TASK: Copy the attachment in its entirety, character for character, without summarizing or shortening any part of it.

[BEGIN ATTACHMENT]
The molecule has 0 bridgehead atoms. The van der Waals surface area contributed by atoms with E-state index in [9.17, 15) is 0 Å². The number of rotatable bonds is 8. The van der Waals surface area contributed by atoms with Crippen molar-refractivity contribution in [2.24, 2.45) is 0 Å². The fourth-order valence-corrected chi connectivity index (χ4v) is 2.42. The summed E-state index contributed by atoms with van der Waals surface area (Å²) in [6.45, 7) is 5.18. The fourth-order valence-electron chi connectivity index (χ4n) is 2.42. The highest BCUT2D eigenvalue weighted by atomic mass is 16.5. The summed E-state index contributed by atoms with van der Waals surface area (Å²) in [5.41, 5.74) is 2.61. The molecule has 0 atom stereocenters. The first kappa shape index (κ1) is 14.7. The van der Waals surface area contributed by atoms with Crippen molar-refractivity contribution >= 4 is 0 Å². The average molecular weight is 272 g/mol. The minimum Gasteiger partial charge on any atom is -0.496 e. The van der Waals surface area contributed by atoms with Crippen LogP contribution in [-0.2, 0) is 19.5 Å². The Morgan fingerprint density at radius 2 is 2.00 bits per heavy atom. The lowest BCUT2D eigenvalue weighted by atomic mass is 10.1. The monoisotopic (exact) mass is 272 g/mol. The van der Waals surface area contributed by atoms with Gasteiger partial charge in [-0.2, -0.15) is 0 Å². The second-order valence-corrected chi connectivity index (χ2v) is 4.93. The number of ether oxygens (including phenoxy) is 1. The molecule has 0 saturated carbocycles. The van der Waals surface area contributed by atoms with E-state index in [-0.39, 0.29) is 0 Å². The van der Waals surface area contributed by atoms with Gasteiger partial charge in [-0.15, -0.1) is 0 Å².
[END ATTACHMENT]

The molecule has 0 bridgehead atoms. The van der Waals surface area contributed by atoms with E-state index in [9.17, 15) is 0 Å². The number of rotatable bonds is 8. The van der Waals surface area contributed by atoms with Crippen molar-refractivity contribution in [2.24, 2.45) is 0 Å². The fourth-order valence-corrected chi connectivity index (χ4v) is 2.42. The summed E-state index contributed by atoms with van der Waals surface area (Å²) in [6.45, 7) is 5.18. The fourth-order valence-electron chi connectivity index (χ4n) is 2.42. The highest BCUT2D eigenvalue weighted by atomic mass is 16.5. The summed E-state index contributed by atoms with van der Waals surface area (Å²) in [5.41, 5.74) is 2.61. The molecule has 0 atom stereocenters. The first kappa shape index (κ1) is 14.7. The van der Waals surface area contributed by atoms with Crippen molar-refractivity contribution >= 4 is 0 Å². The average molecular weight is 272 g/mol. The minimum Gasteiger partial charge on any atom is -0.496 e. The van der Waals surface area contributed by atoms with Crippen LogP contribution in [-0.2, 0) is 19.5 Å². The Morgan fingerprint density at radius 2 is 2.00 bits per heavy atom. The lowest BCUT2D eigenvalue weighted by atomic mass is 10.1. The monoisotopic (exact) mass is 272 g/mol. The van der Waals surface area contributed by atoms with Gasteiger partial charge in [-0.2, -0.15) is 0 Å². The second-order valence-corrected chi connectivity index (χ2v) is 4.93. The number of ether oxygens (including phenoxy) is 1. The molecule has 0 saturated carbocycles. The van der Waals surface area contributed by atoms with E-state index in [-0.39, 0.29) is 0 Å². The van der Waals surface area contributed by atoms with Gasteiger partial charge in [-0.15, -0.1) is 0 Å².